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  1. #1
    Lounger
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    I have a legacy app (5250 emulation) that would not run past WinXP. Hooray, they just updated their software but only to 32 bit Win7. So I'm looking to buy a Win7 PC to try out the updated version of the app. Just when I thought my problems were over, I find 32 bit is getting scarce.

    Is it possible, to buy a new PC with Win7 64 bit and do a clean install to Win7 32 bit using the OEM dvds included with the PC?

    Is it possible, to buy a new PC with Win7 64 bit and do a clean install to Win7 32 bit using Win7 dvds the manufacturer forces you to create after you get your computer?

    Is it possible, to buy a new PC with Win7 64 bit and do a clean install to Win7 32 bit using a full retail version of Win7, but using the license keys that came with the computer? Could I possibly buy just one full retail version of Win7 and then use that dvd to replace a 64 bit win7 with the 32 bit Win7 on multiple PCs using the license key from each PC? I don't see how this could possibly violate the licensing, but I sure would like to know it would work. We have 30 to 35 PCs in this situation, all still running XP. We need to move on down the road even if it is only to 32 Win7.

    thanks -

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  3. #2
    Plutonium Lounger Medico's Avatar
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    Probably not. Most OEM disks only have the installed version on them. In fact most PC's don't come with disks, only recovery partitions. You have to create a Rescue Disk yourself. Also in the OEM environment, the key only works on the bitness version it was originally created for and on the actual PC it was created for. In OEM the key follows the actual PC, sorry.

    The retail versions of Win 7 include both a 32 Bit and 64 Bit disk, but only one or the other may be installed at any given time. You can move from 64 Bit to 32 Bit with a clean install. However the key will only work with one PC. You would need licenses for each PC. I believe MS has volume licensing discounts, but have never explored this.

    If you have retail license keys for each PC, then you only need one installation disk to install Win 7 on however many PC's you have keys for. Unless the DVD becomes damaged it should continue to work for all PC's. You may be able to copy the DVD onto a blank DVD to have a backup copy of the original disk.

    Many, if not all, 32 Bit apps work on 64 Bit PC's with Win 7 64 Bit installed. There are 2 separate Program folders, a 32 Bit and a 64 Bit, and the app is placed in the correct folder upon installation. Have you checked on a 64 Bit PC/OS to see if your 32 Bit app will work? it might just work as expected without reinstalling all OS'es on each PC.

    In summary: OEM licenses only work for the exact PC and OS they were produced for. Retail copies will allow installation of either 32 Bit or 64 Bit version, not both. The same disk can be used as long as you have enough keys for each PC. Youe 32 Bit program may actually work even with a 64 Bit version of Win 7 installed on a 64 Bit capable PC.
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  4. #3
    5 Star Lounger
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    As long as versions match (Pro to Pro or Ultimate to Ultimate, or Home Premium to Home Premium, etc.) it should work to use a retail version to install and the box key to activate unless the OEM has done something to tie the key to thier custom install (with all the junkware included).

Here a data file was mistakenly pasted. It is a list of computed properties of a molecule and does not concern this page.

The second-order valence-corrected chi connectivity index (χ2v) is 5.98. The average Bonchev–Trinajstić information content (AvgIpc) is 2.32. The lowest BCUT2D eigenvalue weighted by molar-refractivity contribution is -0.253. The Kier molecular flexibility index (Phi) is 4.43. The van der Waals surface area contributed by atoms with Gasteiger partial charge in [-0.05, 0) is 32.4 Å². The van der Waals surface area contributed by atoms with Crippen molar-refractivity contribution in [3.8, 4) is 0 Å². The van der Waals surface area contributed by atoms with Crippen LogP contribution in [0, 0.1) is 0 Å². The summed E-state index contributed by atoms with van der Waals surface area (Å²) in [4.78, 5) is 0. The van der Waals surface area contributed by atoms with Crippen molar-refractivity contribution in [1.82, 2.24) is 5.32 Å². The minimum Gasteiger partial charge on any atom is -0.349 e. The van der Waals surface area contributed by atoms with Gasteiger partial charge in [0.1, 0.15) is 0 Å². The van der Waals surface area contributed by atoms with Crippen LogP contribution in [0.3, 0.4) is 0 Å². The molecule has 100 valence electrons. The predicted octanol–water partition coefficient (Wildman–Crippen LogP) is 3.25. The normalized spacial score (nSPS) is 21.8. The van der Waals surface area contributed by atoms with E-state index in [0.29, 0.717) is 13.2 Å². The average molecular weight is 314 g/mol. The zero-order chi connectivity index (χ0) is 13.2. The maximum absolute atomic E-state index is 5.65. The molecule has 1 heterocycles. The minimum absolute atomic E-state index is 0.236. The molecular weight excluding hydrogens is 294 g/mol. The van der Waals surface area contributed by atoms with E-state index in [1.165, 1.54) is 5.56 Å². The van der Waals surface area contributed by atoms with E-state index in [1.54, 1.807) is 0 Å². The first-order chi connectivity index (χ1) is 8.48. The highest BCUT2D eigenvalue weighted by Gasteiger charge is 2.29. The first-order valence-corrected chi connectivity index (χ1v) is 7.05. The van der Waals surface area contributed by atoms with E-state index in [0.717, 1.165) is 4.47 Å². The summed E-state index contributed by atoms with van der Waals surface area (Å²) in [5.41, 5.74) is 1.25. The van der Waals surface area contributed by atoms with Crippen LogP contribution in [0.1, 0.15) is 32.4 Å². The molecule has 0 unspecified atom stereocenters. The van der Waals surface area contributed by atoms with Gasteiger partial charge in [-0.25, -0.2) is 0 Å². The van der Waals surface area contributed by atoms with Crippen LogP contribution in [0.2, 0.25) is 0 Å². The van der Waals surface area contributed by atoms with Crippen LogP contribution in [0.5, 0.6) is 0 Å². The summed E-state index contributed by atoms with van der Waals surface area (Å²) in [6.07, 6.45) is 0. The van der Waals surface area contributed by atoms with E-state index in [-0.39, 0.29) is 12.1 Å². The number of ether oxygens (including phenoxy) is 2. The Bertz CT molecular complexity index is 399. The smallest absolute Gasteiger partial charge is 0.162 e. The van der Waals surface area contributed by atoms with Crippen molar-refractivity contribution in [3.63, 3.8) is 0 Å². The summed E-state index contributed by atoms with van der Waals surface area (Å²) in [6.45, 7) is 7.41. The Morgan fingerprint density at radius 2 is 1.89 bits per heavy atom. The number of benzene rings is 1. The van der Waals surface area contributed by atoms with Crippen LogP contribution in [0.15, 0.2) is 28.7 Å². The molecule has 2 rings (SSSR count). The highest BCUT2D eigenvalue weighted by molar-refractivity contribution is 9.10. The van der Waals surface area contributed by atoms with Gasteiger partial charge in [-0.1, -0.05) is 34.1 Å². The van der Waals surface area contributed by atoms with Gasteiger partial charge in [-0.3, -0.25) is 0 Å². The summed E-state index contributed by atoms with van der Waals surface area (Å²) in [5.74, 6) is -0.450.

Nothing wrong with 32-bit, most software is written in 32-bit and there is no need to or push to write 64-bit by and large since its easily accomadated in a 64-bit system (in fact, are you sure your software won't run on a 64-bit system?). 3.5 gigs of RAM is more than enough for the vast majority of users...and using a boot drive that's say 3 terabytes (limit is 2.19 for 32-bit), well, is that a good idea when a smalller SSD for the OS is just the ticket these days for a blazing fast booting system? And if XP is still a part of a working local network, 32-bit 7 is so much more compatible and easy to integrate and share with XP peripherals and a few other compatiblilty issues that many obstacles are avoided there, and for me, 64-bit 7 has to make asthetically displeasing accomodations for both 64-bit and 32-bit software that also adds to the complexity of an OS.
    So for me, having a few extreme capabilities possible in the 64-bit version that I will never use isn't useful to me in the least, and when they are not important, 32-bit is the definitely the sweet spot.

  5. #4
    5 Star Lounger
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    Also in the OEM environment, the key only works on the bitness version it was originally created for and on the actual PC it was created for.
    I forgot about that part, I'm sure you could get by that wtih a "hardship" story to Microsoft to get activated but not with 30-35 PCs.

  6. #5
    5 Star Lounger RussB's Avatar
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    I would try your app on a 64 bit system, as most 32 bit apps do run very well in the 64 bit OS. Just as most 16bit apps run well in a 32 bit environment.
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  7. #6
    Super Moderator CLiNT's Avatar
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    You should not have any difficulty whatsoever purchasing a 32 bit Windows 7 computer, all you need to do is visit Dell, HP, or Lenovo websites.
    If your doing your shopping in person at a store then talk to the staff, if they will not accommodate you, then simply take your business elsewhere.
    If your planning on purchasing online, then visit multiple sites. Many will alow you to pick and choose parts and operating system versions, and that include the bit rate as well.

    If your planning on purchasing cheap ready made OEMs then you will be stuck with whatever they have to offer. Avoid these at all cost.